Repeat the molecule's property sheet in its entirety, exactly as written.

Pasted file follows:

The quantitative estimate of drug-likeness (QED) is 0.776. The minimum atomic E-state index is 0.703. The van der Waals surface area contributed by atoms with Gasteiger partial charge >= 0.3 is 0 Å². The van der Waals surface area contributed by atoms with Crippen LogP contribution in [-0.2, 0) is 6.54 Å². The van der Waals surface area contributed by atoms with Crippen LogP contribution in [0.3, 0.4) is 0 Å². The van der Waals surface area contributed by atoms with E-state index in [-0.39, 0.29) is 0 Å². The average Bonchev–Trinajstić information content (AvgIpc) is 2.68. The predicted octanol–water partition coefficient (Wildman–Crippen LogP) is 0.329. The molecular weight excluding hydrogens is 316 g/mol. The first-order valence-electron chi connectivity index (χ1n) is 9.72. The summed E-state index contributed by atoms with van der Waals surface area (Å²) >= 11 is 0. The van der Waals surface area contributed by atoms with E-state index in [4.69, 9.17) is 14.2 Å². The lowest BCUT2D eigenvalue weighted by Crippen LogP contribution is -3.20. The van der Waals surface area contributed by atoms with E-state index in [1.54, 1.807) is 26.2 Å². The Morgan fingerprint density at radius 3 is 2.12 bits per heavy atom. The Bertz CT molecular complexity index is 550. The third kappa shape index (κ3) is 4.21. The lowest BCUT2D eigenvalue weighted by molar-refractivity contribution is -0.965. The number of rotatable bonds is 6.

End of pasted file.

The quantitative estimate of drug-likeness (QED) is 0.776. The minimum atomic E-state index is 0.703. The van der Waals surface area contributed by atoms with Gasteiger partial charge >= 0.3 is 0 Å². The van der Waals surface area contributed by atoms with Crippen LogP contribution in [-0.2, 0) is 6.54 Å². The van der Waals surface area contributed by atoms with Crippen LogP contribution in [0.3, 0.4) is 0 Å². The van der Waals surface area contributed by atoms with E-state index in [-0.39, 0.29) is 0 Å². The average Bonchev–Trinajstić information content (AvgIpc) is 2.68. The predicted octanol–water partition coefficient (Wildman–Crippen LogP) is 0.329. The molecular weight excluding hydrogens is 316 g/mol. The first-order valence-electron chi connectivity index (χ1n) is 9.72. The summed E-state index contributed by atoms with van der Waals surface area (Å²) >= 11 is 0. The van der Waals surface area contributed by atoms with E-state index in [4.69, 9.17) is 14.2 Å². The lowest BCUT2D eigenvalue weighted by Crippen LogP contribution is -3.20. The van der Waals surface area contributed by atoms with E-state index in [1.54, 1.807) is 26.2 Å². The Morgan fingerprint density at radius 3 is 2.12 bits per heavy atom. The Bertz CT molecular complexity index is 550. The third kappa shape index (κ3) is 4.21. The lowest BCUT2D eigenvalue weighted by molar-refractivity contribution is -0.965. The number of rotatable bonds is 6.